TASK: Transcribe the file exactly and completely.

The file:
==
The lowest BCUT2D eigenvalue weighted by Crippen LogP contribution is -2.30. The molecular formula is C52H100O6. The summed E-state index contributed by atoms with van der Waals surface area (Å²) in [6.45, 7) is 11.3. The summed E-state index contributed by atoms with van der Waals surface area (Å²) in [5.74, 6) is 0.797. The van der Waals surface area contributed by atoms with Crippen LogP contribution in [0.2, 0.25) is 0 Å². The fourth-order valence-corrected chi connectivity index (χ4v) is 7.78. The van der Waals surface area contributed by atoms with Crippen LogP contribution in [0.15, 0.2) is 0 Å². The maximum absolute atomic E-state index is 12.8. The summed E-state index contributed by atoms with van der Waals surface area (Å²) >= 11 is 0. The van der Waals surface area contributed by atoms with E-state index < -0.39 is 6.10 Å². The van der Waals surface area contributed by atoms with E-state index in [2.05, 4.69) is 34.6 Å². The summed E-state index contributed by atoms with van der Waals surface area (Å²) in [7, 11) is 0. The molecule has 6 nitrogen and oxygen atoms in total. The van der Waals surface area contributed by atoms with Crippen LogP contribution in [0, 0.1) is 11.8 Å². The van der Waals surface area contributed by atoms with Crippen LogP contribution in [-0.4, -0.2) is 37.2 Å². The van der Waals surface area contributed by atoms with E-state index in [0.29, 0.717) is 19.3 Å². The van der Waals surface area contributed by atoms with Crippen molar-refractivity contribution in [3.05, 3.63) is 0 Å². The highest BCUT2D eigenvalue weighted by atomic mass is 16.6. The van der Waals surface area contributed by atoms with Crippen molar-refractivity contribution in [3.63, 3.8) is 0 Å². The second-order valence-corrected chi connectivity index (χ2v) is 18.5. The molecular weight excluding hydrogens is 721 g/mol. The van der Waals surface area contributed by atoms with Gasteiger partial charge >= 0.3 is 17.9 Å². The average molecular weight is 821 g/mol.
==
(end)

The lowest BCUT2D eigenvalue weighted by Crippen LogP contribution is -2.30. The molecular formula is C52H100O6. The summed E-state index contributed by atoms with van der Waals surface area (Å²) in [6.45, 7) is 11.3. The summed E-state index contributed by atoms with van der Waals surface area (Å²) in [5.74, 6) is 0.797. The van der Waals surface area contributed by atoms with Crippen LogP contribution in [0.2, 0.25) is 0 Å². The fourth-order valence-corrected chi connectivity index (χ4v) is 7.78. The van der Waals surface area contributed by atoms with Crippen LogP contribution in [0.15, 0.2) is 0 Å². The maximum absolute atomic E-state index is 12.8. The summed E-state index contributed by atoms with van der Waals surface area (Å²) >= 11 is 0. The van der Waals surface area contributed by atoms with E-state index < -0.39 is 6.10 Å². The van der Waals surface area contributed by atoms with E-state index in [2.05, 4.69) is 34.6 Å². The summed E-state index contributed by atoms with van der Waals surface area (Å²) in [7, 11) is 0. The molecule has 6 nitrogen and oxygen atoms in total. The van der Waals surface area contributed by atoms with Crippen LogP contribution in [0, 0.1) is 11.8 Å². The van der Waals surface area contributed by atoms with Crippen LogP contribution in [-0.4, -0.2) is 37.2 Å². The van der Waals surface area contributed by atoms with E-state index in [0.29, 0.717) is 19.3 Å². The van der Waals surface area contributed by atoms with Crippen molar-refractivity contribution in [3.05, 3.63) is 0 Å². The highest BCUT2D eigenvalue weighted by atomic mass is 16.6. The van der Waals surface area contributed by atoms with Crippen molar-refractivity contribution in [3.63, 3.8) is 0 Å². The second-order valence-corrected chi connectivity index (χ2v) is 18.5. The molecular weight excluding hydrogens is 721 g/mol. The van der Waals surface area contributed by atoms with Gasteiger partial charge >= 0.3 is 17.9 Å². The average molecular weight is 821 g/mol.